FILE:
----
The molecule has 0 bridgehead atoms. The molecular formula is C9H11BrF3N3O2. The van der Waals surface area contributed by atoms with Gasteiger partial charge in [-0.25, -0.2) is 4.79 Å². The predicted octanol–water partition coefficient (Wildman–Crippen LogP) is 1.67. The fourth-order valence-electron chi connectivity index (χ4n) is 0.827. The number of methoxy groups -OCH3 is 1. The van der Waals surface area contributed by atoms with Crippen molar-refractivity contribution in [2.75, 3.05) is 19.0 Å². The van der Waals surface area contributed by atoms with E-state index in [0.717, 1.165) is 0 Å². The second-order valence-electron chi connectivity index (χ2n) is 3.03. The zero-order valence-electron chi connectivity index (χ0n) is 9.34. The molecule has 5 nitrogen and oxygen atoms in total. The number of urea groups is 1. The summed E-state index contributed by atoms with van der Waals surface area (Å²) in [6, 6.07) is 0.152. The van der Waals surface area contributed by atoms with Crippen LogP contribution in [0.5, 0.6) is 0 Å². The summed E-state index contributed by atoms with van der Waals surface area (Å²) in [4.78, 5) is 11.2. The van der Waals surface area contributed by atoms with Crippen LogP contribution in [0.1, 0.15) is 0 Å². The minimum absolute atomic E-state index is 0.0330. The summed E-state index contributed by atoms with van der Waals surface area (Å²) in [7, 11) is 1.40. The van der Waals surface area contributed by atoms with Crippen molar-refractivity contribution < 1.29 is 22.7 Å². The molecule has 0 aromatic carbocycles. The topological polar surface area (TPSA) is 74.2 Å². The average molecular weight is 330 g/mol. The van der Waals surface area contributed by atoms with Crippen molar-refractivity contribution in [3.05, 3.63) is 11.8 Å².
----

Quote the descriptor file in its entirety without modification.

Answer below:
The molecule has 0 bridgehead atoms. The molecular formula is C9H11BrF3N3O2. The van der Waals surface area contributed by atoms with Gasteiger partial charge in [-0.25, -0.2) is 4.79 Å². The predicted octanol–water partition coefficient (Wildman–Crippen LogP) is 1.67. The fourth-order valence-electron chi connectivity index (χ4n) is 0.827. The number of methoxy groups -OCH3 is 1. The van der Waals surface area contributed by atoms with Crippen molar-refractivity contribution in [2.75, 3.05) is 19.0 Å². The van der Waals surface area contributed by atoms with E-state index in [0.717, 1.165) is 0 Å². The second-order valence-electron chi connectivity index (χ2n) is 3.03. The zero-order valence-electron chi connectivity index (χ0n) is 9.34. The molecule has 5 nitrogen and oxygen atoms in total. The number of urea groups is 1. The summed E-state index contributed by atoms with van der Waals surface area (Å²) in [6, 6.07) is 0.152. The van der Waals surface area contributed by atoms with Crippen LogP contribution in [0.5, 0.6) is 0 Å². The summed E-state index contributed by atoms with van der Waals surface area (Å²) in [4.78, 5) is 11.2. The van der Waals surface area contributed by atoms with Crippen LogP contribution in [0.1, 0.15) is 0 Å². The minimum absolute atomic E-state index is 0.0330. The summed E-state index contributed by atoms with van der Waals surface area (Å²) in [7, 11) is 1.40. The van der Waals surface area contributed by atoms with Crippen molar-refractivity contribution < 1.29 is 22.7 Å². The molecule has 0 aromatic carbocycles. The topological polar surface area (TPSA) is 74.2 Å². The average molecular weight is 330 g/mol. The van der Waals surface area contributed by atoms with Crippen molar-refractivity contribution in [3.05, 3.63) is 11.8 Å².